After years of marketing actively managed exchanged-traded funds to institutional investors to no avail, money managers believe they're finally at a tipping point.
Not only have managers like Pacific Investment Management Co. LLC and State Street Global Advisors seen their active ETF assets grow over the past year, but with Fidelity Investments and Vanguard Group Inc. now looking to get into the game, it appears as though these once niche vehicles might soon gain acceptance from institutions.
Natalie J. Zahradnik, executive vice president and ETF strategist in PIMCO's Newport Beach, Calif., office, said in a phone interview that her firm has seen “an increased interest and acceptance among institutional investors” in active ETFs.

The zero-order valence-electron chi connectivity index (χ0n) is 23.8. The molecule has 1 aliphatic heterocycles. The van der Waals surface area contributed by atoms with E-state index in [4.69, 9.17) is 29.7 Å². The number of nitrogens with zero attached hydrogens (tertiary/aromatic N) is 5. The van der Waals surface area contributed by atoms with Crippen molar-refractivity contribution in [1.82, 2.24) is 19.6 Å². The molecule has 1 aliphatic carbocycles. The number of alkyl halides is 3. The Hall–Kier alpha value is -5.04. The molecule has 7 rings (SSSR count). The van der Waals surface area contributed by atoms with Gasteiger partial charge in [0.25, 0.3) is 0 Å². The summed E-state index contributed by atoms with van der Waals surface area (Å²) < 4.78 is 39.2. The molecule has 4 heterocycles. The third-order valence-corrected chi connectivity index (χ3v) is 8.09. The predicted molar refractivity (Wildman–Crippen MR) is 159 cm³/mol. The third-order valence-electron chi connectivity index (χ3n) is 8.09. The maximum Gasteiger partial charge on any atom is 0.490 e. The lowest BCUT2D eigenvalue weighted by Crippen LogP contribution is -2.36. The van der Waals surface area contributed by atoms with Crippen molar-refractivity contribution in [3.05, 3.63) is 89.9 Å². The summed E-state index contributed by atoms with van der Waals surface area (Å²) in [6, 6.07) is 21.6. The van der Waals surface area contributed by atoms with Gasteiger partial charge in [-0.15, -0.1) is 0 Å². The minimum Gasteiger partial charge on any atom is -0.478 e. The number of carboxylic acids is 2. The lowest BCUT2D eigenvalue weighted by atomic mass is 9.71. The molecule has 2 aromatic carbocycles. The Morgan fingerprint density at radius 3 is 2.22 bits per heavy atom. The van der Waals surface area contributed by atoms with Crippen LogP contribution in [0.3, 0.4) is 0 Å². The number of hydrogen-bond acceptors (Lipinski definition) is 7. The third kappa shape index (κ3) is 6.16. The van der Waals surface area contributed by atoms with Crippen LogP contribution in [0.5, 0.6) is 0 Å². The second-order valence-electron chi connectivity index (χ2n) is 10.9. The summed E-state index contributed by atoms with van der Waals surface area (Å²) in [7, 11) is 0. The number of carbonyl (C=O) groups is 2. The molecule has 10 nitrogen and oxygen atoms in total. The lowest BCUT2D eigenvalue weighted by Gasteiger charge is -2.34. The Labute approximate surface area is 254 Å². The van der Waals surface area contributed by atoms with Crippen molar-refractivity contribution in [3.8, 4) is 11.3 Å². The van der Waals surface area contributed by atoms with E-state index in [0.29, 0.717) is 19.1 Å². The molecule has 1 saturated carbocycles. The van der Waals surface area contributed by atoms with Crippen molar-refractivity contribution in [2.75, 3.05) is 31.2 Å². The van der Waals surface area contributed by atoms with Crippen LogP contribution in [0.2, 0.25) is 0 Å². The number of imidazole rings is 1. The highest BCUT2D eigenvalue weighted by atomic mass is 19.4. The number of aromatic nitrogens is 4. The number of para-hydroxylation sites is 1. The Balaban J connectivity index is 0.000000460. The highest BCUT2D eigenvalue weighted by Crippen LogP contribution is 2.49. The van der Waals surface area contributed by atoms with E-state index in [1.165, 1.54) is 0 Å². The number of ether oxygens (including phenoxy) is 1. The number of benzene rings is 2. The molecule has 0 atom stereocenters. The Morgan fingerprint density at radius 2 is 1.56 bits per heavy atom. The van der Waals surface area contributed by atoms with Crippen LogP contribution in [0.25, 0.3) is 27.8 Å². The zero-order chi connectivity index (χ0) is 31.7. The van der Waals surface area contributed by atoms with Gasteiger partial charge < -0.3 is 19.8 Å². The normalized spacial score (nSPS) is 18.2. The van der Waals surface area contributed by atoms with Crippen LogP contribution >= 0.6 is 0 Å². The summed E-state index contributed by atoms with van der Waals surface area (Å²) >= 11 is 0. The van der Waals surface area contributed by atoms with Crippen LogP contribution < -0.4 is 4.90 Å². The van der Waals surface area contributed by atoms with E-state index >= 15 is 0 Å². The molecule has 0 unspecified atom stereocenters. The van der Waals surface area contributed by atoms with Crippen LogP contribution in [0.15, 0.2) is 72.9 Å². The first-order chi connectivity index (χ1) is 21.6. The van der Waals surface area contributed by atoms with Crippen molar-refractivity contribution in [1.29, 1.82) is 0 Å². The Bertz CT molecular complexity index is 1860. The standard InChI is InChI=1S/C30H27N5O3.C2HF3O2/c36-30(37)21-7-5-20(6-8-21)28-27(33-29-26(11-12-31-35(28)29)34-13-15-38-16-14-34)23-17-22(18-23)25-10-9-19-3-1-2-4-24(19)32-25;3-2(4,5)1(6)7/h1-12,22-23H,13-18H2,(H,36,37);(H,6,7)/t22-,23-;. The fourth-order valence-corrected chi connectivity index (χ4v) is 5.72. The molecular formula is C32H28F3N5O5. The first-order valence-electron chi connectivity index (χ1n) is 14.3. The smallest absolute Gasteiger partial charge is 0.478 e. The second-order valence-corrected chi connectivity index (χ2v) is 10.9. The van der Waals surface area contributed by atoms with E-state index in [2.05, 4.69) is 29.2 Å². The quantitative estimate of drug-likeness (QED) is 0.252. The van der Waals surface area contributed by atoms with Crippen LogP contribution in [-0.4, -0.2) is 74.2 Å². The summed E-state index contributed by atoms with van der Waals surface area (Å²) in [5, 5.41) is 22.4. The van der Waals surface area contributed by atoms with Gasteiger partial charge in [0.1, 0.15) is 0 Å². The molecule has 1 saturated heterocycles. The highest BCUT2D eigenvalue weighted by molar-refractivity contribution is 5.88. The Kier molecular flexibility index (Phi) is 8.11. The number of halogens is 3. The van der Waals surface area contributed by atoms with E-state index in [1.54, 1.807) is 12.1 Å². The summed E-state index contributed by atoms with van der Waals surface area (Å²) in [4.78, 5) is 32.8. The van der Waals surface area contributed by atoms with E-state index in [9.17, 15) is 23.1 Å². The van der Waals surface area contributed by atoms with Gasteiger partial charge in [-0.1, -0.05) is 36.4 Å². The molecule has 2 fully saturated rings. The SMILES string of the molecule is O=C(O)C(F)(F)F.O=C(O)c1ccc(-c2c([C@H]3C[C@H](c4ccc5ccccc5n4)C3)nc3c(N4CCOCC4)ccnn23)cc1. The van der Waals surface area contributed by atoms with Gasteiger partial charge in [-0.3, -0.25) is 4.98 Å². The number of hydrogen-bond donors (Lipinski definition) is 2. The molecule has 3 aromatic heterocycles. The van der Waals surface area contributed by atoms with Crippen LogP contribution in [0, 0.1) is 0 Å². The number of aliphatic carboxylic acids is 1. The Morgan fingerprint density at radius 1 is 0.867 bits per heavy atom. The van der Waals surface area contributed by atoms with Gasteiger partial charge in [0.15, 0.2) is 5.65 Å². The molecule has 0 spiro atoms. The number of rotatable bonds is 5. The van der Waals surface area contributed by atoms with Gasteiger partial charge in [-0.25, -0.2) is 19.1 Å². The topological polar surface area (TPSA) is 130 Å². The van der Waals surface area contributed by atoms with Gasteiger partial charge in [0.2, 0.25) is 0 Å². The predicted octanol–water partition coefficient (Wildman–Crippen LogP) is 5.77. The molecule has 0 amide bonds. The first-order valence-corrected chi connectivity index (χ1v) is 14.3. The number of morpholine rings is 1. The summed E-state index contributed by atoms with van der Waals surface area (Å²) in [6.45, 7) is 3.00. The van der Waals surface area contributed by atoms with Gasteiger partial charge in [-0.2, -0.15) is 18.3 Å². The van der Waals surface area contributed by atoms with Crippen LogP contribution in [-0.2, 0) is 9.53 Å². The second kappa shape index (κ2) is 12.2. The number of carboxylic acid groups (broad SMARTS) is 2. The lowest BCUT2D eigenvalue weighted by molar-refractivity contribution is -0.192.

PIMCO is now the largest purveyor of active ETFs; it reported $7.8 billion in active ETF assets in the U.S. as of June 30, up 8.3% from Dec. 31. PIMCO has 13 active ETFs, seven in the U.S. and six in Europe.
Looking ahead, Ms. Zahradnik said she expects “an increased adoption” of active ETFs among institutional investors.
Data from Morningstar Inc. show that actively managed U.S. ETFs had $26.17 billion in assets as of June 30, up 32% in a year.
Institutional investors and money managers alike have been skeptical about allocating money to — or providing — active ETFs. Asset owners seeking active management have historically been able to exercise significant discretion on price and strategy through commingled vehicles or separate accounts. And a Securities and Exchange Commission requirement that active ETFs provide daily transparency has also stalled widespread adoption.